(2) Escrow analysis at creation of escrow account: before establishing an escrow account, the servicer must conduct an escrow account analysis to determine the amount the borrower must deposit into the escrow account. Upon completing the initial escrow account analysis, the servicer must prepare and deliver an initial escrow account statement to the borrower. The servicer must use the escrow account analysis to determine whether a surplus, shortage, or deficiency exists and must make any adjustments to the account
(3) Subsequent escrow account analyses: for each escrow account, the servicer must conduct an escrow account analysis at the completion of the escrow account computation year to determine the borrower’s monthly escrow account payments for the next computation year. The servicer must use the escrow account analysis to determine whether a surplus, shortage, or deficiency exists, and must make any adjustments to the account.
(4) Aggregate accounting required: all servicers must use the aggregate accounting method in conducting escrow account analyses.
(5) Cushion: the cushion must be no greater than one-sixth (1/6) of the estimated total annual disbursements from the escrow account.
(6) Restrictions on pre-accrual: a servicer must not practice pre-accrual.
(7) Servicer estimates of disbursement amounts: to conduct an escrow account analysis, the servicer shall estimate the amount of escrow account items to be disbursed. If the servicer knows the charge for an escrow item in the next computation year, then the servicer shall use that amount in estimating disbursement amounts. If the charge is unknown to the servicer, the servicer may base the estimate on the preceding year’s charge, or the preceding year’s charge as modified by an amount not exceeding the most recent year’s change in the national Consumer Price Index for all urban consumers. In cases of unassessed new construction, the servicer may base an estimate on the assessment of comparable residential property in the market area.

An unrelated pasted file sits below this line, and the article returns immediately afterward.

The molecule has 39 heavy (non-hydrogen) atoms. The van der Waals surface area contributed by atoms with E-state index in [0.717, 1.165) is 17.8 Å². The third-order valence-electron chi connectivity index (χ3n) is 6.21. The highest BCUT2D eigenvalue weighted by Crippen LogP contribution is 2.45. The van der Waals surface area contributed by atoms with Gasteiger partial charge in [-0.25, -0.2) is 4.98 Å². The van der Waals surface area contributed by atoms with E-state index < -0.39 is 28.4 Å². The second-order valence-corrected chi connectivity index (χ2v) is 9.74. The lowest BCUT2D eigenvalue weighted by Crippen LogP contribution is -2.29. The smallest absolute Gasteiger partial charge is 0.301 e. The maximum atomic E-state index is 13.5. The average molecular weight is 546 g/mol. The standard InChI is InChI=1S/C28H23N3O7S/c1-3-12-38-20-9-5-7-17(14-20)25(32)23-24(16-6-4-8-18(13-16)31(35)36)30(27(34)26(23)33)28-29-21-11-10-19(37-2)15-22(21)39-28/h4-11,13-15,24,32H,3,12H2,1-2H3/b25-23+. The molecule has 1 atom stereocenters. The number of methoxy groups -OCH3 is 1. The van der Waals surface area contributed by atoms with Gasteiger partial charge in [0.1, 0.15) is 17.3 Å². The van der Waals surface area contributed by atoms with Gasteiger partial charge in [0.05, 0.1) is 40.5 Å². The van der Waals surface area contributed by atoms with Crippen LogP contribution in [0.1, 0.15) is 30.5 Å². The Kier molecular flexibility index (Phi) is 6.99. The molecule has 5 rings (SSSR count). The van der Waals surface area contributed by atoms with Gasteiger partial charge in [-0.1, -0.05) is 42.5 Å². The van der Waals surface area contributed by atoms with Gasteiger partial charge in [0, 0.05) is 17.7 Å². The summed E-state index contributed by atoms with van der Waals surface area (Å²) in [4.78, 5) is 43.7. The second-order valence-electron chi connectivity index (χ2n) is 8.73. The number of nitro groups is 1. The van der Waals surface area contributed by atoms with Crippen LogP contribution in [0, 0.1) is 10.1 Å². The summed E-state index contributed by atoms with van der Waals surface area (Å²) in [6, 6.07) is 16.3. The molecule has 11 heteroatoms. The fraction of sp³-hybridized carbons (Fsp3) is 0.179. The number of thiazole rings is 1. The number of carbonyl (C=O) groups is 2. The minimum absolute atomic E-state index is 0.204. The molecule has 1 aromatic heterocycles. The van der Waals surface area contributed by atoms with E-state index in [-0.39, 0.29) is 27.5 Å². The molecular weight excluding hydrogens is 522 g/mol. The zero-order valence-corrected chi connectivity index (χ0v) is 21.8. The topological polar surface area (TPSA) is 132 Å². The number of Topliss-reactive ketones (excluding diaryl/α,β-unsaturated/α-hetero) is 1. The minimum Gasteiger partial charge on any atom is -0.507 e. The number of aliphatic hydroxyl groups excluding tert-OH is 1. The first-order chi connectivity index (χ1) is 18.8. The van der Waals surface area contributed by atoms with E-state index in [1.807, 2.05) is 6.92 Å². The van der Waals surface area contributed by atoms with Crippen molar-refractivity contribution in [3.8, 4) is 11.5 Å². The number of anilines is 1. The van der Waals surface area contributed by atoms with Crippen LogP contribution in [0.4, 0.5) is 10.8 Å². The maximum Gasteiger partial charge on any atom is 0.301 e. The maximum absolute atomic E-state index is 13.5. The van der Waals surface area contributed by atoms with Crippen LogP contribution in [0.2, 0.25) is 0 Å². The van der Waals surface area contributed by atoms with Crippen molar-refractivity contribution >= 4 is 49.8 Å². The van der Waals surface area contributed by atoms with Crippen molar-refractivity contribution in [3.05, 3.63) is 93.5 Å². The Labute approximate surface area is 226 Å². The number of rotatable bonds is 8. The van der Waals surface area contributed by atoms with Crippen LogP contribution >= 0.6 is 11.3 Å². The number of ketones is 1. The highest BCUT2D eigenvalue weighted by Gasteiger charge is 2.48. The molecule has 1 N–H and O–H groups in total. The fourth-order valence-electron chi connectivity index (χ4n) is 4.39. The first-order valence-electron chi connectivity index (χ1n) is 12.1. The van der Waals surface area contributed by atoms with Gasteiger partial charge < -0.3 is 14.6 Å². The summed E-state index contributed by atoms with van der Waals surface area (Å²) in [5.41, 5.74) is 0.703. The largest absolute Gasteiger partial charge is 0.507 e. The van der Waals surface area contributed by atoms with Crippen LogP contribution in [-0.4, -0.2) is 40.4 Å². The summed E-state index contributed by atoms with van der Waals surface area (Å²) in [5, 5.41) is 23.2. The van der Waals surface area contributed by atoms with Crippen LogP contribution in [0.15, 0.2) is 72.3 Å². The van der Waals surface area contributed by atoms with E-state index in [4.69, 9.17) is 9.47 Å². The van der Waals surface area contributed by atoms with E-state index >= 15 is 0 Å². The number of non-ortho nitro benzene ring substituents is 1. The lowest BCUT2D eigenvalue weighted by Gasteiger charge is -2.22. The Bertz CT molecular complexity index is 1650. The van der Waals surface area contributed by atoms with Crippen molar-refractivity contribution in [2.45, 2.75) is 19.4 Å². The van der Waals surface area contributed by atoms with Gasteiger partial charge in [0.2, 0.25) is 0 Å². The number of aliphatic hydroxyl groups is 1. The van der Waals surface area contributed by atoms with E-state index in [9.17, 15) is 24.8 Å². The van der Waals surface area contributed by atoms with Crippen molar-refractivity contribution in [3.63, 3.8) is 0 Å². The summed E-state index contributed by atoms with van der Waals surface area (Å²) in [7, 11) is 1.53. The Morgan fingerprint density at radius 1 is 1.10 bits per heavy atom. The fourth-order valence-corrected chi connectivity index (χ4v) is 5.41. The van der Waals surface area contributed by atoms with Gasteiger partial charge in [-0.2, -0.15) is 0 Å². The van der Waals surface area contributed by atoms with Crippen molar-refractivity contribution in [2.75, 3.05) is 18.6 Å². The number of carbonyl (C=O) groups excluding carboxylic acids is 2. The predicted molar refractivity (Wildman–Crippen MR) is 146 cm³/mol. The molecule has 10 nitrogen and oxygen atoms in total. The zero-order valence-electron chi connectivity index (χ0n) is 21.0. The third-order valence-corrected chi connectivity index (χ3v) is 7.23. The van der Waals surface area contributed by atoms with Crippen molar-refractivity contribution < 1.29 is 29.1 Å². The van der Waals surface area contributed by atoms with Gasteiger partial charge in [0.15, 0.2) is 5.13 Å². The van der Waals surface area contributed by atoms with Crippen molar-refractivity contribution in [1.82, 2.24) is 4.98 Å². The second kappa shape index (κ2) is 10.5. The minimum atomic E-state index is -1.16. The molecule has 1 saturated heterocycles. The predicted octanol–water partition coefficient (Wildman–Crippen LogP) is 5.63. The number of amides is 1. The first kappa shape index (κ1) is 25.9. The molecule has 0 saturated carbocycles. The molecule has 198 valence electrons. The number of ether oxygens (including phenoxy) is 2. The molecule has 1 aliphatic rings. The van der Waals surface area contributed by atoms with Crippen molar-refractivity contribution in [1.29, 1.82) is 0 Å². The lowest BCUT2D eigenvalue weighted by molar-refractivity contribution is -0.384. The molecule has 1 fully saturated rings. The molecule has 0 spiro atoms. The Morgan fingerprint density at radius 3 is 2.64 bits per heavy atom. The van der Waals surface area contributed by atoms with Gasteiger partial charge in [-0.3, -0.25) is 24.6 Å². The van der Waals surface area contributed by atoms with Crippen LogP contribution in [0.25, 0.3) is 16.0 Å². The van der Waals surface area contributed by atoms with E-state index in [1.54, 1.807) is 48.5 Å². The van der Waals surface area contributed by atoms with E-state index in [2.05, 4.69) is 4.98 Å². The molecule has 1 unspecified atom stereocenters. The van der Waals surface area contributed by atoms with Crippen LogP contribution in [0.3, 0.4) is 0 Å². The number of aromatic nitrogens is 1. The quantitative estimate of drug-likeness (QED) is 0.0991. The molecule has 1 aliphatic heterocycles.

(8) Provisions in mortgage documents: the servicer must examine the mortgage loan documents to determine the applicable cushion for each escrow account. If the mortgage loan documents provide for lower cushion limits, then the terms of the loan documents apply. Where the terms of any mortgage loan document allow greater payments to an escrow account than allowed by this section, then this section controls the applicable limits.
Where the mortgage loan documents do not specifically establish an escrow account, whether a servicer may establish an escrow account for the loan is a matter for determination by other Federal or State law. If the mortgage loan document is silent on the escrow account limits and a servicer establishes an escrow account under other Federal or State law, then the limitations of this section apply unless applicable Federal or State law provides for a lower amount. If the loan documents provide for escrow accounts up to the RESPA limits, then the servicer may require the maximum amounts consistent with this section, unless an applicable Federal or State law sets a lesser amount.
(9) Assessments for periods longer than one year: some escrow account items may be billed for periods longer than one year. For example, servicers may need to collect flood insurance or water purification escrow funds for payment every three years. In such cases, the servicer shall estimate the borrower’s payments for a full cycle of disbursements. For a flood insurance premium payable every 3 years, the servicer shall collect the payments reflecting 36 equal monthly amounts. For two out of the three years, however, the account balance may not reach its low monthly balance because the low point will be on a three-year cycle, as compared to an annual one.